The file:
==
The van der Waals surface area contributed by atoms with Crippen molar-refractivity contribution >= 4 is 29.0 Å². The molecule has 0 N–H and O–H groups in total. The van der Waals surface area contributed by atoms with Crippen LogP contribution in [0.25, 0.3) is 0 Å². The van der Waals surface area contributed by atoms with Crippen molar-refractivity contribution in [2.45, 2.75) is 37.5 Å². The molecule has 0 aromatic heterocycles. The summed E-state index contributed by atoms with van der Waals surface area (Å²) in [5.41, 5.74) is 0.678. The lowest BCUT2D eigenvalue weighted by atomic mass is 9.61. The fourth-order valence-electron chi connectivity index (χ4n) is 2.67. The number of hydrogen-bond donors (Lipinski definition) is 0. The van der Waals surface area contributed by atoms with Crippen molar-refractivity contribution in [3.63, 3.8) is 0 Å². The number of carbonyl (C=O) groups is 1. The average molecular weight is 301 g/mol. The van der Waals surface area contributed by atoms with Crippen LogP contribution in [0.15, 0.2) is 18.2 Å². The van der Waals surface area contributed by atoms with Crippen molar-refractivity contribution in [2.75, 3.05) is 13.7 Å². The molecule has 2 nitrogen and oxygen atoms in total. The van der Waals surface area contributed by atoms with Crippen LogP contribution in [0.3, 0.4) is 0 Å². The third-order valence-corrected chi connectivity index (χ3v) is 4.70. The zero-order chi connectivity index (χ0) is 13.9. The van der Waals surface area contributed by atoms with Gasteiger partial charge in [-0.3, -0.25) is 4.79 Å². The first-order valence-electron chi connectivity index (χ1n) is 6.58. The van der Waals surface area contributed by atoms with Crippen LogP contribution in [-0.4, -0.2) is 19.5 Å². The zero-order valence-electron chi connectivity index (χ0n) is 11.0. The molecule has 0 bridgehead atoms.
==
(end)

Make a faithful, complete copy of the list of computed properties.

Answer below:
The van der Waals surface area contributed by atoms with Crippen molar-refractivity contribution >= 4 is 29.0 Å². The molecule has 0 N–H and O–H groups in total. The van der Waals surface area contributed by atoms with Crippen LogP contribution in [0.25, 0.3) is 0 Å². The van der Waals surface area contributed by atoms with Crippen molar-refractivity contribution in [2.45, 2.75) is 37.5 Å². The molecule has 0 aromatic heterocycles. The summed E-state index contributed by atoms with van der Waals surface area (Å²) in [5.41, 5.74) is 0.678. The lowest BCUT2D eigenvalue weighted by atomic mass is 9.61. The fourth-order valence-electron chi connectivity index (χ4n) is 2.67. The number of hydrogen-bond donors (Lipinski definition) is 0. The van der Waals surface area contributed by atoms with Crippen molar-refractivity contribution in [3.63, 3.8) is 0 Å². The number of carbonyl (C=O) groups is 1. The average molecular weight is 301 g/mol. The van der Waals surface area contributed by atoms with Crippen LogP contribution in [0.15, 0.2) is 18.2 Å². The van der Waals surface area contributed by atoms with Crippen molar-refractivity contribution in [2.75, 3.05) is 13.7 Å². The molecule has 2 nitrogen and oxygen atoms in total. The van der Waals surface area contributed by atoms with Crippen LogP contribution in [0.3, 0.4) is 0 Å². The third-order valence-corrected chi connectivity index (χ3v) is 4.70. The zero-order chi connectivity index (χ0) is 13.9. The van der Waals surface area contributed by atoms with Gasteiger partial charge in [-0.3, -0.25) is 4.79 Å². The first-order valence-electron chi connectivity index (χ1n) is 6.58. The van der Waals surface area contributed by atoms with Crippen LogP contribution in [-0.4, -0.2) is 19.5 Å². The zero-order valence-electron chi connectivity index (χ0n) is 11.0. The molecule has 0 bridgehead atoms.